Marginally correct news - a ÔÇÿdailyÔÇÖ phenomenon
My ‘Final Thoughts’ this week centers on the stories about the phenomenon of news that is marginally true and its implications. The time of reporting that is fast enslaving the local press and making a mockery of it.
News that is only marginally real has lurked online and in tabloids for years, but never before has it played such a prominent role in the mainstream publications. Narrowly deﬁ ned, “marginally correct news” means a partly true story with slightly twisted facts or exaggerated negativity with an intention to deceive, often geared toward pushing a certain agenda and celebrating certain individuals.
Since the rise of President Hage Geingob to power, fake news has become a daily phenomenon in this country. The unprecedented biasness in the way local journalists are covering stories is more vivid than ever before and there is no denying the role that fake news is playing in the anti-establishment, anger and disillusionment of the people with the government. Marginally correct news and the proliferation of raw opinion that passes for news, has become the order of the day even in most respected and renown newspapers. It is a well-known fact that every newspaper, news room or news house has an agenda and there is no denying that this has reached its highest in recent times.
Some daily and weekly newspaper that used to pride themselves of their unbiasness in the past are now on the forefront of creating confusion, punching holes in what is true, and causing a kind of fun-house effect that leaves the reader doubting everything, including real news. What is supposed to be a watchdog is turning into agenda machinery serving sordid agendas and only targeting the President and his administration for what they now call news.
They do not only give voice to detractors of our progress, they celebrate and parade as heroes by crowing them with comments in their newspapers. The rise of powerful and scathing indictment of the many forces trying to undermine the authority of the current administration has been aided by newspapers that exaggerate stories and blow out headlines to catch the reader’s eye and as a result move units.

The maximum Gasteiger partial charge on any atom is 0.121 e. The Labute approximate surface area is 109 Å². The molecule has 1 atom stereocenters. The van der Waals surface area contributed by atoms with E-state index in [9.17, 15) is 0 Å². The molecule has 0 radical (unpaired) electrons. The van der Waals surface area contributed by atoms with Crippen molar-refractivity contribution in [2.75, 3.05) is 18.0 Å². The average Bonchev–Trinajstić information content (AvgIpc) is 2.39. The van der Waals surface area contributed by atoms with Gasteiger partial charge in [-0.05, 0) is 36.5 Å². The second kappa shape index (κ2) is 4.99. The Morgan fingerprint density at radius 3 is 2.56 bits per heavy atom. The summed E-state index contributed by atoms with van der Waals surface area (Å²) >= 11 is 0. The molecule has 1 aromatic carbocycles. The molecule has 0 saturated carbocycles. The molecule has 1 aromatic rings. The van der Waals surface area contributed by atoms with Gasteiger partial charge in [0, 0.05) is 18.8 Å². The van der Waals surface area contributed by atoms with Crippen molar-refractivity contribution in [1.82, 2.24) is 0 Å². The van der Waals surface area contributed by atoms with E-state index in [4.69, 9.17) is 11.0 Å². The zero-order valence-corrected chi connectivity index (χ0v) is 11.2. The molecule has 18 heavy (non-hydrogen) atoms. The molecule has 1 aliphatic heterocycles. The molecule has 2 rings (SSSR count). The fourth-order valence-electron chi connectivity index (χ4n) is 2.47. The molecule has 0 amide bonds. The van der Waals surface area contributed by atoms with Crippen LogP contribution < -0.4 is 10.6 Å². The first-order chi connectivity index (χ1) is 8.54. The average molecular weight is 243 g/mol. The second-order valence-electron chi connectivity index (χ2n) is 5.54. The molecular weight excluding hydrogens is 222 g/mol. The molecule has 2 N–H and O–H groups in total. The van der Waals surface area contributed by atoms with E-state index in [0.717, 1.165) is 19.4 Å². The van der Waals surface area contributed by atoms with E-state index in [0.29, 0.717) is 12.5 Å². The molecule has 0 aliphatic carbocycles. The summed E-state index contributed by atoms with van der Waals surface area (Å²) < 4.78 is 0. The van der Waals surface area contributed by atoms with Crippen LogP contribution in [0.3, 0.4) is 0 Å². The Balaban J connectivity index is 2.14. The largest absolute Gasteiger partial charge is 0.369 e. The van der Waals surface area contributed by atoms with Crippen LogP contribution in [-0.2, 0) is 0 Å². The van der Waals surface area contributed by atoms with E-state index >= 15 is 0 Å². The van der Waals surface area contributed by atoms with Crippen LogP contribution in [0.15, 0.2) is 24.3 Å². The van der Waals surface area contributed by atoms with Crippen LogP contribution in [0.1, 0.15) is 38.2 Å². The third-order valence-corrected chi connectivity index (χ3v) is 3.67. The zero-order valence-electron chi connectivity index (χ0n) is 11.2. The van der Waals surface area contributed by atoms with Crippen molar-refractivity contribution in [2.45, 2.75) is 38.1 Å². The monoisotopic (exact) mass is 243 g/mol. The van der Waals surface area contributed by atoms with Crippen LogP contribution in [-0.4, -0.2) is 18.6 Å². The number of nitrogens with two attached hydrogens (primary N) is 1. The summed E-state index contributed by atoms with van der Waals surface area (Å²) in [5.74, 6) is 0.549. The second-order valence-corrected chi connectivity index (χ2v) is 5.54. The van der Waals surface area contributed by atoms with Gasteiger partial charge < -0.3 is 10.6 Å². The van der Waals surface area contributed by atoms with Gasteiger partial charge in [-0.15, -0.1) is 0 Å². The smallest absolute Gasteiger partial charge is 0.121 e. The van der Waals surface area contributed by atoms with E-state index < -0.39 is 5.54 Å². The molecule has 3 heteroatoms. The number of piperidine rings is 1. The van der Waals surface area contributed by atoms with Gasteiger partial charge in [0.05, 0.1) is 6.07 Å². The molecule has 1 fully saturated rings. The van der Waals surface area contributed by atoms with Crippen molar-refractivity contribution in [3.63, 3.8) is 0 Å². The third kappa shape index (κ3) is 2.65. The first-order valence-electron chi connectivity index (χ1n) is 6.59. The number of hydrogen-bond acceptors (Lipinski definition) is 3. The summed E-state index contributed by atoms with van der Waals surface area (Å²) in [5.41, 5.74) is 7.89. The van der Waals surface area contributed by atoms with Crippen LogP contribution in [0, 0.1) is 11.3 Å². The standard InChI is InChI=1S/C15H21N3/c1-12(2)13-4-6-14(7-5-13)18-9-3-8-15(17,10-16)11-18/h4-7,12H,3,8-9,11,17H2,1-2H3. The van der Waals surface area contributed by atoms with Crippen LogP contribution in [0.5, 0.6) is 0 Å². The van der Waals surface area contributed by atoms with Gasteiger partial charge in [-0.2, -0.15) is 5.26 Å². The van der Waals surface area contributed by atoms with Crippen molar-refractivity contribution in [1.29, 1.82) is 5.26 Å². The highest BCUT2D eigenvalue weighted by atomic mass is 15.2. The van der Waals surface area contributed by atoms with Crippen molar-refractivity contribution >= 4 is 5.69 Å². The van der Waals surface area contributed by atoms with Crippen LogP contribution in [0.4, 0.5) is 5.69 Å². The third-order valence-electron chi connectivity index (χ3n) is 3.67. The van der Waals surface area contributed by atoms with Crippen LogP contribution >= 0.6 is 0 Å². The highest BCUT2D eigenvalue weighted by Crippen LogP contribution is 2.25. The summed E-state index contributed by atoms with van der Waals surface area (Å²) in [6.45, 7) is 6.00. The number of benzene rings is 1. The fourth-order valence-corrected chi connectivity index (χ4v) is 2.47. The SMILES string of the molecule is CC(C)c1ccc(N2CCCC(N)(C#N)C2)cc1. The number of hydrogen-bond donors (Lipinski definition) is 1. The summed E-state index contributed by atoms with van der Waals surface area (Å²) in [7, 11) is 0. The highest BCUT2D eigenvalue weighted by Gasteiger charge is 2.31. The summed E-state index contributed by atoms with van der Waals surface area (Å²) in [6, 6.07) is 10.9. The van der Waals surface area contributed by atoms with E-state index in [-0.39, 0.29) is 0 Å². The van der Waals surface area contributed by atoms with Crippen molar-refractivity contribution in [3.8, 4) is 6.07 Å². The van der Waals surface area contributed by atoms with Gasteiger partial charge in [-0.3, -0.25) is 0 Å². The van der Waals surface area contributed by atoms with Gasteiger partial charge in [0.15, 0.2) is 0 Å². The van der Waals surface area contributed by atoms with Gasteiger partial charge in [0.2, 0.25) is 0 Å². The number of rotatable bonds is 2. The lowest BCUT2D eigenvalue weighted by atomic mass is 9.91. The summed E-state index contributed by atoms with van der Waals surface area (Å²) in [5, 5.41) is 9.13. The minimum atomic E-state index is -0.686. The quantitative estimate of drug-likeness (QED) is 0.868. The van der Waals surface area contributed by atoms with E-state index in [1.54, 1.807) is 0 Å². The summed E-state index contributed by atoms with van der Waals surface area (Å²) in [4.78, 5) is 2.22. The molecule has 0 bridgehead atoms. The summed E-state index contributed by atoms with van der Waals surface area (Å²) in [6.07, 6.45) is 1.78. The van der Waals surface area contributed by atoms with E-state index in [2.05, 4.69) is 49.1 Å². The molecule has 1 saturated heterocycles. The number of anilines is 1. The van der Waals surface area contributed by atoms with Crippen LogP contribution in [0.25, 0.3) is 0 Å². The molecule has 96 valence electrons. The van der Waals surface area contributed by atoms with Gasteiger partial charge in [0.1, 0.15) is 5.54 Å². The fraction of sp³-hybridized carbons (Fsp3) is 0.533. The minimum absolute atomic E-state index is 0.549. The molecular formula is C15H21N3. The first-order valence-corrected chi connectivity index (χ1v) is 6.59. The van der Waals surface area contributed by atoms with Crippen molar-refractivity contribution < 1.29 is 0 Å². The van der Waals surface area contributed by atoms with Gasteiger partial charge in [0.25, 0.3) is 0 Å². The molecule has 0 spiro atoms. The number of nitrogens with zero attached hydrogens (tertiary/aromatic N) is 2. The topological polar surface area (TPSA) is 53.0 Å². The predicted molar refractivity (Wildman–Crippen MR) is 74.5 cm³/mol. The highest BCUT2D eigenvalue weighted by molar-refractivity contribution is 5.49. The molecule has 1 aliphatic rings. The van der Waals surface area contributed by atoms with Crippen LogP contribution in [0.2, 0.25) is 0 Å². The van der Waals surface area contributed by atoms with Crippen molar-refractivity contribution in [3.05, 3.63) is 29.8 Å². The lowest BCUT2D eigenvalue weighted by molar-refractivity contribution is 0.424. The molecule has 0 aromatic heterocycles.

That might have all began in the life and times of the newsroom but it has sure gone past that notion into agenda pushing strategies. The rise of anti-establishment sentiment feigned as intellectualism is not only due to the pervasiveness of the internet, but to other technologies such as the explosion of agenda serving newsrooms and social media options. We can all concede that journalists do make mistakes, but I stand to argue that the key point is the ability of the so called well-informed editors to challenge these mistakes and lead them to solutions.
Now you might want to ask me. How can we avoid the spreading of these marginally correct stories? Do these stories really have that big of an impact on public discourse and the perception of government? Does the unprecedented biased way that newspapers are covering and reporting stories have an impact on the general perception of the country and its president? In a democratic system, it’s not the lies that count but the muddying.
When citizens can’t tell real news from fake, they tend to imbibe on these marginally correct ones because they are usually juicy and interesting, leading to unusual and unrealistic demands for accountability and disrespect for authority. It is the spreading of agenda serving news that brings about personal attacks by members of the public to those in authority over them.
The marginally correct or exaggerated news articles go viral, while more truthful articles from traditionally unbiased newspapers are passed as “fake news” those who see them as hostile to their agenda. Those who promote conspiracy theories and propaganda live for fake or marginally correct news. The proliferation of hyper-partisan sentiment is ﬂ ooded on local social network, but marginally correct news is slowly but surely ﬁ nding its place in the mainstream media, leaving some people across the country asking how a thousands and thousands in this small nation could be marching to such a suspect drumbeat.
But while those who are well informed with current and political affairs in the country might not buy into it, agents who promote conspiracy and propaganda embrace it, and in most times even give it to their friends in the media and use it to gain followers mostly the one who are unable to think for themselves. Why else do you think when newspapers want a negative comments about government or the President, these are the guys they give a call.